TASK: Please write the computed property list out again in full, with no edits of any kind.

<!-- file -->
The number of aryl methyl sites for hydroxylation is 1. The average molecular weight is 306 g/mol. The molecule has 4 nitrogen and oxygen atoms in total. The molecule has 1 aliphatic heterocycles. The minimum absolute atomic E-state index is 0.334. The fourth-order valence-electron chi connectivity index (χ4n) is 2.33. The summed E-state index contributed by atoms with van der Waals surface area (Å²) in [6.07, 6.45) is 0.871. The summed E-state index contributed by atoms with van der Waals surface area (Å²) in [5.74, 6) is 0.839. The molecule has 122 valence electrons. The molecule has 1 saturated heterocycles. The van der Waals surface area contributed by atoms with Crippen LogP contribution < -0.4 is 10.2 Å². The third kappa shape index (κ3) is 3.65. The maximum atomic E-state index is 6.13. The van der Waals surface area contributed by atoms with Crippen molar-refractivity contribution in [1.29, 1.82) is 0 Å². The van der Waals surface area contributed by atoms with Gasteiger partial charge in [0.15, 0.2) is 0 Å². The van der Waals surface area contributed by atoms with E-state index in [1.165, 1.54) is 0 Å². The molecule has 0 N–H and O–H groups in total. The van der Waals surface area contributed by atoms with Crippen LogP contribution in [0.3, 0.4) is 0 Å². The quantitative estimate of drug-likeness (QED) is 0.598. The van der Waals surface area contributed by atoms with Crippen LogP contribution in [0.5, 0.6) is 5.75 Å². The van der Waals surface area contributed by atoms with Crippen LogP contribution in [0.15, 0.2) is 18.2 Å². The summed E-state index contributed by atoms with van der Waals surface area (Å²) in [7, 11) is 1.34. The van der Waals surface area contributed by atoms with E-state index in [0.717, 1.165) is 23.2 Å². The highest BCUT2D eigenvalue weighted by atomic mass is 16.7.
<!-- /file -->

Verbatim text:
The number of aryl methyl sites for hydroxylation is 1. The average molecular weight is 306 g/mol. The molecule has 4 nitrogen and oxygen atoms in total. The molecule has 1 aliphatic heterocycles. The minimum absolute atomic E-state index is 0.334. The fourth-order valence-electron chi connectivity index (χ4n) is 2.33. The summed E-state index contributed by atoms with van der Waals surface area (Å²) in [6.07, 6.45) is 0.871. The summed E-state index contributed by atoms with van der Waals surface area (Å²) in [5.74, 6) is 0.839. The molecule has 122 valence electrons. The molecule has 1 saturated heterocycles. The van der Waals surface area contributed by atoms with Crippen LogP contribution < -0.4 is 10.2 Å². The third kappa shape index (κ3) is 3.65. The maximum atomic E-state index is 6.13. The van der Waals surface area contributed by atoms with Crippen molar-refractivity contribution in [1.29, 1.82) is 0 Å². The van der Waals surface area contributed by atoms with Gasteiger partial charge in [0.15, 0.2) is 0 Å². The van der Waals surface area contributed by atoms with E-state index in [1.165, 1.54) is 0 Å². The molecule has 0 N–H and O–H groups in total. The van der Waals surface area contributed by atoms with Crippen LogP contribution in [0.3, 0.4) is 0 Å². The quantitative estimate of drug-likeness (QED) is 0.598. The van der Waals surface area contributed by atoms with Crippen LogP contribution in [0.5, 0.6) is 5.75 Å². The van der Waals surface area contributed by atoms with Crippen LogP contribution in [0.15, 0.2) is 18.2 Å². The summed E-state index contributed by atoms with van der Waals surface area (Å²) in [7, 11) is 1.34. The van der Waals surface area contributed by atoms with E-state index in [0.717, 1.165) is 23.2 Å². The highest BCUT2D eigenvalue weighted by atomic mass is 16.7.